When Kahok Football athletes take the field on Friday, September 20, 2019, their helmets will sport a sticker indicating Collinsville High School is a participant in Illinois Athletic Trainers Association‘s Safety in Football campaign.
Beginning on Friday, September 13 and culminating with the weekend of September 21, numerous high schools and colleges will be donning a small helmet sticker on the back of each player’s helmet. The sticker represents the cumulative efforts of these schools and the IATA towards improving safety in youth football in the state of Illinois.
Collinsville High School has been designated a “1st Team Safe Sports School” since 2017. The program recognizes secondary schools that provide safe environments for student athletes and reinforces the importance of providing the best level of care, injury prevention and treatment.
“Ensuring the health and safety of the athletes is the top priority of those of us on the CHS Sports Medicine Team,” said CHS Athletic Trainer Amanda Baugher.
Football is one of the most popular sports among youth athletes, and it leads all other sports in the number of injuries sustained. According to the U.S. Consumer Product Safety Commission, “In 2007, more than 920,000 athletes under the age of 18 were treated in emergency rooms, doctors’ offices, and clinics for football related injuries.” There are three times as many catastrophic football injuries among high school athletes as college athletes.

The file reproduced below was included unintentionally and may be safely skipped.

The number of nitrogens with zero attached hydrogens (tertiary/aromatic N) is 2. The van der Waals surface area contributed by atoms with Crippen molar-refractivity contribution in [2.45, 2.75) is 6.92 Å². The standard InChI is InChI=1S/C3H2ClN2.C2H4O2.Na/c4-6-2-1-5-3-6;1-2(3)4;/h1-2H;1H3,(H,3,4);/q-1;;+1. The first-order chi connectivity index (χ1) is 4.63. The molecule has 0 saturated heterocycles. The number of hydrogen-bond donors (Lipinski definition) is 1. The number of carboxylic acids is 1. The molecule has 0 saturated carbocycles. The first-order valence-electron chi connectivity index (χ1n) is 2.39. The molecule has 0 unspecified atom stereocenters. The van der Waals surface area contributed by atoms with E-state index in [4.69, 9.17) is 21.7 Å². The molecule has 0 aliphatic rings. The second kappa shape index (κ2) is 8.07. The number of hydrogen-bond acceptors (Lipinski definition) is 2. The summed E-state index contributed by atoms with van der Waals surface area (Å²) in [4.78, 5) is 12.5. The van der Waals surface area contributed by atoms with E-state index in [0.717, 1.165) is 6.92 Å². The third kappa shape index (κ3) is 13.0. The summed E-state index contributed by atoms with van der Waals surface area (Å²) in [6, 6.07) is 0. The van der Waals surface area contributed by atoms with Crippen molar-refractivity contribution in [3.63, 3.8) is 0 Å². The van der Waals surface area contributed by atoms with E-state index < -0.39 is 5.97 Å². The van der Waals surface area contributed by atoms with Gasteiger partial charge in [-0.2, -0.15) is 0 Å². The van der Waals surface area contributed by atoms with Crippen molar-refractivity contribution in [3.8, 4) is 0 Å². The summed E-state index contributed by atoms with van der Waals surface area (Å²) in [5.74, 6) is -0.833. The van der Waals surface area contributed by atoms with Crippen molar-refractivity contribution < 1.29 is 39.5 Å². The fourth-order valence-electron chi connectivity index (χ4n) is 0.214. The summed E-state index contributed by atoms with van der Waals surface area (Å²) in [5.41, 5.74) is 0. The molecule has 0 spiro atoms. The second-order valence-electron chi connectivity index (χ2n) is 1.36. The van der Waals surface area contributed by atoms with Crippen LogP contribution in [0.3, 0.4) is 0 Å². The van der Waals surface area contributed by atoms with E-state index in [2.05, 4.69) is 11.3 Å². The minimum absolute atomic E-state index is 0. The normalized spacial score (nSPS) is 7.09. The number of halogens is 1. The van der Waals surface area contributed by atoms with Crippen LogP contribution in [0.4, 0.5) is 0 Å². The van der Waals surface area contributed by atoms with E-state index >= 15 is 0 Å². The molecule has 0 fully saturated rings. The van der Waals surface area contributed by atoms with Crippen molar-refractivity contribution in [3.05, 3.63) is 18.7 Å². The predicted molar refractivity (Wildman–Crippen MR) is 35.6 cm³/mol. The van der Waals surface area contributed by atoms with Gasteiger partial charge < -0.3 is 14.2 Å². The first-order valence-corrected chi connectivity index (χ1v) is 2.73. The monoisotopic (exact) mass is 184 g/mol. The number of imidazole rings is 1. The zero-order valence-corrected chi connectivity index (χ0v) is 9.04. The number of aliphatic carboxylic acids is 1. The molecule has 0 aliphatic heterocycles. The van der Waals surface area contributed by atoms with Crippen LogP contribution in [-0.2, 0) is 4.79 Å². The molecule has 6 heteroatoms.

Interestingly, 62% of injuries occur during practices but across the country only 37% of secondary schools have a full-time athletic trainer on-site daily. This is why athletic trainers are such vital components of safe and successful football teams.
“Athletic trainers are multi-skilled health care professionals who provide preventative services, emergency and acute care, clinical diagnosis, therapeutic intervention and rehabilitation of injuries and medical conditions.” Athletic trainers are one of, if not the only, healthcare professional who can successfully take an athlete from the point of injury and successfully take them through the entire recovery process.
All across the state of Illinois, athletic trainers are providing their clinical skill and expertise each and every day to improve the overall health and safety of their athletes. According to a study conducted by the American Academy of Pediatrics, the presence of athletic trainers in the secondary schools lowers overall injury rates, improves diagnosis and return-to-play decisions, and reduces the risk for recurrent injuries.
In fact, the placement of athletic trainers in every secondary school that offers an athletic program is recommended by both the American Academy of Family Physicians and the American Medical Society for Sports Medicine.
It is the goal of the “Safety in Football Campaign” to help each and every football team in Illinois identify ways in which they can lessen the risks of injury and raise awareness of the role of the athletic trainer.